Posted on December 27, 2011 | Back to Literature
REVIEWED: G-Force Animated by Jason Hofius and George Khoury
Here be spoilers.
I happened upon this book when I was looking for information about artist Alex Ross and his amazing illustrations of the 1970s animated television show, Battle of the Planets. I ultimately bought it as a companion piece to the Alex Ross: Battle Of The Planets Artbook and I'm glad I did. Ross's book is a beautiful collection of his work, but it doesn't contain much information about the show itself. G-Force Animated, however, has it all.
The book not only provides a complete history of the show, but also early production sketches, interviews, scripts, paintings, and designs from Battle of the Planets (BOTP) and the show it was adapted from, Science Ninja Team: Gatchaman.
For those of you too young to remember, BOTP premiered on American television in 1978, at the height of Star Wars mania. Although the originally show was quite earth-bound, it was retooled for the U.S. to have more outer space themes as was reflected by the title.
There's an interesting history behind how this happened which highlights the major differences between American and Japanese animation houses in the late 1960s and early 1970s. In the states, this was the Hanna-Barbera era. Cartoons like Tom & Jerry, The Jetsons, Yogi Bear, Scooby Doo and The Flintstones were ubiquitous and one-dimensional. For Americans, animation was synonymous with children. And the low-grade comedy made the aforementioned shows little more than livelier versions of the Sunday comic page with as much social relevance. But Gatchaman was different. Although it had some American influences, it was a thoroughly Japanese creation with elements that would've never passed muster in the United States.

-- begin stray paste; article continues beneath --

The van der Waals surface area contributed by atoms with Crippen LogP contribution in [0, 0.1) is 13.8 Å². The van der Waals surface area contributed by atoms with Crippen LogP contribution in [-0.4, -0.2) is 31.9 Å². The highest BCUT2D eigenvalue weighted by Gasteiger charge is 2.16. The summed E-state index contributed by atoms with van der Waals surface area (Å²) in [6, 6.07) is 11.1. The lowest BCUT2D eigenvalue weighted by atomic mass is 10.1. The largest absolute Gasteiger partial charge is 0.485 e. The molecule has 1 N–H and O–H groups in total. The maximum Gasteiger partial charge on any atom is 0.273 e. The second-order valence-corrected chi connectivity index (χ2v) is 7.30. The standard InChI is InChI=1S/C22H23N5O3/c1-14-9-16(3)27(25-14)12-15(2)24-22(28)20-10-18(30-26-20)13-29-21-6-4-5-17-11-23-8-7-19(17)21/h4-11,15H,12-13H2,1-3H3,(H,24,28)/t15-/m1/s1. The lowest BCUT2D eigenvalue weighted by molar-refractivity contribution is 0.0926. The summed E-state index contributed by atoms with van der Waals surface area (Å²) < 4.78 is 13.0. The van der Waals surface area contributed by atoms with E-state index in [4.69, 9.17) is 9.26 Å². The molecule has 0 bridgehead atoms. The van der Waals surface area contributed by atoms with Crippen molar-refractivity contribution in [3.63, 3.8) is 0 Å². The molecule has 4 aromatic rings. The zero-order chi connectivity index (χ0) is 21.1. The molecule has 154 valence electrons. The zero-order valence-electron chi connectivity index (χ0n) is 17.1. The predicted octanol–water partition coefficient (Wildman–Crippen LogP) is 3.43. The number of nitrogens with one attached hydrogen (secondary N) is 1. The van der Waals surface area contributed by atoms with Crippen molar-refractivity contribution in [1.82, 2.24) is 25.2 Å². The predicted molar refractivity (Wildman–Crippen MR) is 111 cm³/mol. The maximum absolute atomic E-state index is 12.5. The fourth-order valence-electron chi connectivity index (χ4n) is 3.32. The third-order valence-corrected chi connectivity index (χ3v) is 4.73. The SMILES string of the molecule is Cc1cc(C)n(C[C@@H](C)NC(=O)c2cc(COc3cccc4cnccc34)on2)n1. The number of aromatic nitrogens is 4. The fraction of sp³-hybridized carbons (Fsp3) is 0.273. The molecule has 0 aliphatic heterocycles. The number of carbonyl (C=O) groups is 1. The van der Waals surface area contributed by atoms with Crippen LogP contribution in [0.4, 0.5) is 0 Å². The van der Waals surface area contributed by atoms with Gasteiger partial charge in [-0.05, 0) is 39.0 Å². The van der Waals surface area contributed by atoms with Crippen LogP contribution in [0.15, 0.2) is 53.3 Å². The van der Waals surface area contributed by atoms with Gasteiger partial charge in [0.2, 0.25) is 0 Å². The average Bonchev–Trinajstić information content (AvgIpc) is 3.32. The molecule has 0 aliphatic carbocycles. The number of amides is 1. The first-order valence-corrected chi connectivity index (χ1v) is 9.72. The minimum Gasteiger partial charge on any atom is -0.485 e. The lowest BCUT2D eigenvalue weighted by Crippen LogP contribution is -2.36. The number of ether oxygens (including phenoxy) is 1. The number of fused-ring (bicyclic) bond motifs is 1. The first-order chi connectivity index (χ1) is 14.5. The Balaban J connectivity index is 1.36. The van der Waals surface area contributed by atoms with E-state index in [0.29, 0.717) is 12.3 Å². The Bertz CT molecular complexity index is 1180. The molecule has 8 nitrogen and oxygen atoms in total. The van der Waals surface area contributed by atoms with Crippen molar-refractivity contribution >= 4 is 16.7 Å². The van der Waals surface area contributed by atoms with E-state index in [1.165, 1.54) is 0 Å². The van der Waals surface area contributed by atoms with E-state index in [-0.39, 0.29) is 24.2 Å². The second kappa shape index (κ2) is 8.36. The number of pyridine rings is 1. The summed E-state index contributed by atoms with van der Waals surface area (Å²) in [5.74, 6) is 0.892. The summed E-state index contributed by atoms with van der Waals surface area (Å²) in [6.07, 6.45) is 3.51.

One of the most profound had to do with the Science Ninja Team's first arch enemy, called Berg Katse (Zoltar in BOTP). Berg Katse may have been animation's of first transgendered personality. This is not a trait he could control and there were times when he'd rapidly shift between genders. As it turned out, however, this adaptation often allowed the villain to elude the Gatchaman team. When legendary television producer Sandy Frank brought Gatchaman to the United States, he had to westernize the production. Needless to say, Zoltar's transgender identity disappeared entirely, and despite his decidedly feminine features, he was depicted as a male figure in BOTP.
But perhaps the most obvious change in the show was the addition of 7-Zark-7. This decidedly R2-D2-looking robot lived in an undersea command center and acted as the G-Force's 911 call center. 7-Zark-7 also provided backstory and exposition bridges since the BOTP episodes were so sliced and diced that it left the original story line in tatters.
The origin story for the Gatchaman team is also peculiar... and perhaps a little disturbing. Although the American version notes that the team is comprised mostly of orphans, what's not as obvious is that Chief Anderson, who acts as the team coordinator, is also the adoptive parent. In the Japanese version, he collects the orphans, provides them with super powers through some kind of mysterious implants, and then raises them into the Science Ninja Team. I suppose one could argue that this smacks a little of slavery and brainwashing. Good luck finding those themes in Yogi Bear.
G-Force Animated is probably something only a diehard fan would want to read. It's not a particularly well written book and there are parts that are poorly organized. Still, the content is valuable if you happen to love any of the BOTP incarnations. Plus, there are plenty of illustrations and photographs which are fascinating to browse.